John Graham Lough

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John Graham Lough (1798-1876), in His Studio, Artist: Ralph Hedley 1881 John Graham Lough, Studio.JPG
John Graham Lough (1798–1876), in His Studio, Artist: Ralph Hedley 1881
Puck by John Graham Lough, V&A, London Puck by John Graham Lough, V&A, London.jpg
Puck by John Graham Lough, V&A, London

John Graham Lough (8 January 1798 – 8 April 1876) [1] was an English sculptor known for his funerary monuments and a variety of portrait sculpture. He also produced ideal classical male and female figures.



John Graham Lough was born at Black Hedley Port, Greenhead near Consett, County Durham, one of eleven children born to William Lough of Aycliff, County Durham and Barbara Clementson of Dalton, Northumberland. His father was a farmer near Hexham and he may himself have worked as a farmer in his youth. He was later apprenticed to a stonemason, at Shotley Field near Newcastle upon Tyne. He later found work in Newcastle as an ornamental sculptor and carved the decorations on the building of the city's Literary and Philosophical Society. [2]

Lough came to London by sea in 1825 to study the Elgin Marbles at the British Museum. He took lodgings in a first floor in Burleigh Street, above a greengrocer's shop, and there commenced to mould his colossal statue of Milo of Croton based on his studies of the Elgin Marbles and the work of Michelangelo. In 1826 he joined the Royal Society Schools with the support of John Thomas Smith and became the protégé of the painter Benjamin Haydon. The following year he exhibited the completed statue. (A later 1863 bronze version survives at Blagdon, Northumberland). It so impressed London society that it brought him scores of patrons and established his career. [2]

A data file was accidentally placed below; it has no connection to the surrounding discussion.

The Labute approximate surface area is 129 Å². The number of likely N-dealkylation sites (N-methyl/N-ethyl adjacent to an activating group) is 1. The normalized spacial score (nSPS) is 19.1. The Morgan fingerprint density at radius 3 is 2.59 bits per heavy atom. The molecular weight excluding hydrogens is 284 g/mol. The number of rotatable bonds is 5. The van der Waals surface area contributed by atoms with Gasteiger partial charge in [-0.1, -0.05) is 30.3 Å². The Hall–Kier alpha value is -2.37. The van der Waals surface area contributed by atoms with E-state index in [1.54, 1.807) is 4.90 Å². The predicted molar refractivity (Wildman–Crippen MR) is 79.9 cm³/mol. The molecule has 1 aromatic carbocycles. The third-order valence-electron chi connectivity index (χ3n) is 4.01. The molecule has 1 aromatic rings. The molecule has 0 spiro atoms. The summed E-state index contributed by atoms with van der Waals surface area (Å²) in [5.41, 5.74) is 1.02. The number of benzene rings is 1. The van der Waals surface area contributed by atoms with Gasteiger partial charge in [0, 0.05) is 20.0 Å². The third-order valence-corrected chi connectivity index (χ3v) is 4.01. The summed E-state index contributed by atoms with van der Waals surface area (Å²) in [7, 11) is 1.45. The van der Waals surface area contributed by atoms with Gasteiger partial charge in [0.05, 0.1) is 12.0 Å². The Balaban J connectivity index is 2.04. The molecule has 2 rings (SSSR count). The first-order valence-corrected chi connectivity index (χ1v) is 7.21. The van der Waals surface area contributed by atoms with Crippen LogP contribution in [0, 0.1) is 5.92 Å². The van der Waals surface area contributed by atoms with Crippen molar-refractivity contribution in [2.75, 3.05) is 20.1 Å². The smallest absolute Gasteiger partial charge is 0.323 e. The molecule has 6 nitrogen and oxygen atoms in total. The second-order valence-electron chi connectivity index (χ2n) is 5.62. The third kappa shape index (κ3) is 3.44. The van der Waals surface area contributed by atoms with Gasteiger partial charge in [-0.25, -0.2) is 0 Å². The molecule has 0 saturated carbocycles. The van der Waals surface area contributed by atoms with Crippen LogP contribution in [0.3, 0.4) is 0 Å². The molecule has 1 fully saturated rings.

He began exhibiting ideal figures and heads at the Royal Academy from 1826. Between 1834 and 1838, he spent a period in Rome where his portrait style was influenced by Neo-classicism.

Lough received a provisional commission to carve four granite lions for the base of Nelson's Column. However, in 1846, after consultations with the column's designer, William Railton, he withdrew from the project, unwilling to work under the constraints imposed by the architect [3] The commission was later given to Edwin Landseer who, with assistance from the sculptor Carlo Marochetti, carried out the work in bronze, finally completing it in 1867. [4]

He was a close friend of the surgeon Campbell De Morgan who sat with Lough as he lay dying of pneumonia. A bust of De Morgan by Lough was given to the Middlesex Hospital medical school and is on display there. Lough is buried in Kensal Green cemetery, London.

One of his younger brothers, Thomas, [1] was a talented musician, artist, and poet, best known for "The Ramshaw Flood" (1848), but declined into vagrancy and poverty, dying at Lanchester Workhouse only a year after John Graham's death.


Lough's memorial to Thomas Noon Talfourd, in the Shire Hall, Stafford Memorial to Thomas Noon Talfourd in Shire Hall Stafford.jpg
Lough's memorial to Thomas Noon Talfourd, in the Shire Hall, Stafford

Lough's public works include a statue of Lord Collingwood in Tynemouth, a memorial to Thomas Noon Talfourd, in the Shire Hall, Stafford, and the bronze George Stephenson memorial of 1862, opposite the North of England Institute of Mining and Mechanical Engineers Newcastle upon Tyne. [5]

In London, he produced the monuments to Henry Montgomery Lawrence and to Bishop Middleton in St Paul's Cathedral, and made the Queen Victoria and Prince Albert for the Royal Exchange. In Canterbury Cathedral, he was responsible for the monuments to Bishop Broughton, and to Lt Col Frederick Mackeson.

Lough produced many ideal works on classical, historical and literary themes, including a series of marble statues of Shakespearean subjects for his chief patron Matthew, 4th Baronet Ridley.

Although he was a prolific sculptor, he was also a controversial one, as his work divided opinion about its merits. The Literary Gazette was a fervent supporter, proclaiming his first exhibition as a demonstration of his "extraordinary genius" and a later sculptural group as a work which "nineteen out of twenty people would prefer ... to any other work in the exhibition." The Art Journal was just as fervently critical, damning his statue of Queen Victoria for the Royal Exchange as "an odiously coarse production, in which not one feature of the Queen is recognisable", and of such "gross vulgarity" that it exceeded "the worst production that has ever been publicly exhibited." [2]


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